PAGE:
Here we go again - another reduction in our ability to improve our properties. I took a quick look at the ordinance proposals and if you already have a house you will have less rights to build a basement someday than someone willing to tear down their house or someone building a big new house. This is unfair! Also, if you live in areas that don't have mega parcels like the Glens then the requirement to only put the basement in the areas that are allowed for above ground setbacks will make it about impossible for many of us to find a place that meets the new proposed ordinance.

Basements are not seen so they don't need a big setback. What's wrong with simply limiting square footage and allowing a basement anywhere up to within 10 or 20 feet of the property line as long as it's underground and doesn't disturb the neighboring property somehow?

There goes the wine cellar we would like to put in some day!

And who says we need changes to our basement regulations? What is the crisis?? Too many bureaucrats with too much time on their hands - that's the crisis!!

Like this comment
Posted by Dave Boyce
Almanac staff writer
on May 26, 2015 at 1:16 pm

Dave Boyce is a registered user.

The council will be considering basements under nonconforming structures, such as occur in neighborhoods in which lots are small. From Page 3 of the May 26 staff report, in particular item 4:

"In alignment with the discussion at the first study session, the Town Council Zoning Subcommittee recommends the following:

"1. Require basements to meet all required setbacks (Attachment 1, Required Setbacks by Zoning District);

"2. Allow egress light wells, and egress stairways within setbacks if they are immediately parallel to the basement wall along its longest length, and designed to the minimum required by building code (Attachment 2, CRC Minimum Required Egress Light Wells and Stairways).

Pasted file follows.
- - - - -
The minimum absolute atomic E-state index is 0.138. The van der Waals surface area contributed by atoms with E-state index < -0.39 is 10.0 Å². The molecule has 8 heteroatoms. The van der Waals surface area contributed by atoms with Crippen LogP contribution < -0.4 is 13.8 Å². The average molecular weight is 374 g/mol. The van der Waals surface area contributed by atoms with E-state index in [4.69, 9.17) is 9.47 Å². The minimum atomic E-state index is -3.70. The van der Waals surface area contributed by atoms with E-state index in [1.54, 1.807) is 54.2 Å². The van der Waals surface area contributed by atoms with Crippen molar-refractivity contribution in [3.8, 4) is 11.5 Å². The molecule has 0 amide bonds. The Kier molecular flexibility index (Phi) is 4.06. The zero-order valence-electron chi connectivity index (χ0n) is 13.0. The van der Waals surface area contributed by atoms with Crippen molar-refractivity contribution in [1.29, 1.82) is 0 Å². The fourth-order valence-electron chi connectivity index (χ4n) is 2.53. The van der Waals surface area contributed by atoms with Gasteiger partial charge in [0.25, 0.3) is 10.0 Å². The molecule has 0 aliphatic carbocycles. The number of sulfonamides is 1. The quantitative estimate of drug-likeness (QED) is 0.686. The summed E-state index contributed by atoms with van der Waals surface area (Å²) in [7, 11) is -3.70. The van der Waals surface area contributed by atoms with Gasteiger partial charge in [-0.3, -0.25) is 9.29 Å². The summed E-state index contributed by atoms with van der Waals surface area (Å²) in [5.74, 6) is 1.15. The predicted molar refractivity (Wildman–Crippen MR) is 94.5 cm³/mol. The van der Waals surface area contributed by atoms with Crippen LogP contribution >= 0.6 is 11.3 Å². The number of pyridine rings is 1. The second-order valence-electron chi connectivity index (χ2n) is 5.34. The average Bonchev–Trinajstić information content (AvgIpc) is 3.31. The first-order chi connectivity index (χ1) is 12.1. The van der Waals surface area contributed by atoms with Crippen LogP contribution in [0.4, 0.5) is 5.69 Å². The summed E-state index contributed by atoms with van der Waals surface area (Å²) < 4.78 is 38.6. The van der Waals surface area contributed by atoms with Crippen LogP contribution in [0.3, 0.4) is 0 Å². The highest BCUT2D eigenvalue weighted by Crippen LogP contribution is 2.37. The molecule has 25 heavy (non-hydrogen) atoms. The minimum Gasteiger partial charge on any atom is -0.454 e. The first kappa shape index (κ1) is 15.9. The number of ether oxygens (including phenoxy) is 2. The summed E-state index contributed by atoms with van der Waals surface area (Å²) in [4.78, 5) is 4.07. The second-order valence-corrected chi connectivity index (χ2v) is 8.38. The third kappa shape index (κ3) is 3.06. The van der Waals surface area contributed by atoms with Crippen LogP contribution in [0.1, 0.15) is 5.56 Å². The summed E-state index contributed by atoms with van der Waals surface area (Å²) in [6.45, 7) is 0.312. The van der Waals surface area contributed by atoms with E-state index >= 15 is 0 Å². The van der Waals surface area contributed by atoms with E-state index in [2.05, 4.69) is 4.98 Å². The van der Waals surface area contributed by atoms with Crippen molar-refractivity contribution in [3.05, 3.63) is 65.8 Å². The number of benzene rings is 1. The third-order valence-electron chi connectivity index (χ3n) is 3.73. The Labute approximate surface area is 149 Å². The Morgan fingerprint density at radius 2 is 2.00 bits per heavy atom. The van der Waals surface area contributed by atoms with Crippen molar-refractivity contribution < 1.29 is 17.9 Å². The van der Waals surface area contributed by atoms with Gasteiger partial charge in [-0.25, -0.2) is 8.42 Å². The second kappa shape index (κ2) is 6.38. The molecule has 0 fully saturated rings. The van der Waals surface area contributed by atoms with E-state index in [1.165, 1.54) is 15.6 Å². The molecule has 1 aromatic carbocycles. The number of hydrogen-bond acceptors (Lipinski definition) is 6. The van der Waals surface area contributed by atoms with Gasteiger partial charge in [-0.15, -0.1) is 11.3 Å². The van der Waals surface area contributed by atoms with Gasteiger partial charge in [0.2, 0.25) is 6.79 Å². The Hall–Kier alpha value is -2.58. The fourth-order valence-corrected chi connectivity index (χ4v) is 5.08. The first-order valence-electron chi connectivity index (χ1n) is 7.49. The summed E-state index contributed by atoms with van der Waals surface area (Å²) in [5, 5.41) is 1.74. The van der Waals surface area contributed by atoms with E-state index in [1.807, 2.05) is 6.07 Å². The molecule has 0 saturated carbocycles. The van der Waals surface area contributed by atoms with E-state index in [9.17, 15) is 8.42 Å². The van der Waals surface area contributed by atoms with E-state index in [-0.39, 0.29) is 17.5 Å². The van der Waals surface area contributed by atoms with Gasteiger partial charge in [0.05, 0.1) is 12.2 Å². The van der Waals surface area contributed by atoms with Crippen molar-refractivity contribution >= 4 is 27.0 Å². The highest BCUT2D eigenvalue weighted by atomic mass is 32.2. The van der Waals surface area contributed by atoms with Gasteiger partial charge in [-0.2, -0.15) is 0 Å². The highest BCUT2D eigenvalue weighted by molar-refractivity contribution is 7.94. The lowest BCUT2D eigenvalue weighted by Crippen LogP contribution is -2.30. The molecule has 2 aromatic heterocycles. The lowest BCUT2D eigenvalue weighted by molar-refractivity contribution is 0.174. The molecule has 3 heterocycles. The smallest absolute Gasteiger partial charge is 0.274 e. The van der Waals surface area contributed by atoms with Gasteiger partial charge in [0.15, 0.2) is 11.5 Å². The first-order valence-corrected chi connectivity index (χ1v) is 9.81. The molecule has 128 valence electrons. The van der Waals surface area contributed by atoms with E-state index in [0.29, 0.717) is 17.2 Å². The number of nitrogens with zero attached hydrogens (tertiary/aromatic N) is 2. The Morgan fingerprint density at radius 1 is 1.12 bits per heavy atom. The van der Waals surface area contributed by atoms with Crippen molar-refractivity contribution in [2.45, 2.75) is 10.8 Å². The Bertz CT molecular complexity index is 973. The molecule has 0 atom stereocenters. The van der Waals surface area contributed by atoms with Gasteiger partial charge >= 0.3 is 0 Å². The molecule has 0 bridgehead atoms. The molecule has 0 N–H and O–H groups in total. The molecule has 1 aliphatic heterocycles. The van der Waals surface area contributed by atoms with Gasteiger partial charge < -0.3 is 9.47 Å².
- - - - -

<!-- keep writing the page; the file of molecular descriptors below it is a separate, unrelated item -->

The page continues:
"3. Continue to hold to the prohibition for grading within ten feet of the property line; and,

"4. Allow construction of new basements beneath nonconforming structures which encroach into required setbacks so long as that portion of the newly constructed basement located in the setback does not exceed the footprint of the nonconforming structure."

3 people like this
Posted by Margie
a resident of Woodside: other
on May 27, 2015 at 5:29 pm

Sounds like reasonable limits. Why aren't these already in the codes? What is Woodside: the Wild West? Why should we, neighbors, have to endure years of trucks, noise, and construction that come with outrageously big houses, huge basements, endless development of the property. We have a right to peaceful roads and neighborhoods.

Like this comment
Posted by Menlo Voter
a resident of Menlo Park: other
on May 27, 2015 at 5:51 pm

Menlo Voter is a registered user.


someone developed your property. What about the right of your neighbors to "peaceful roads and neighborhoods?" You can bet trucks were used during the construction of your home. I got mine so to heck with everyone else, eh?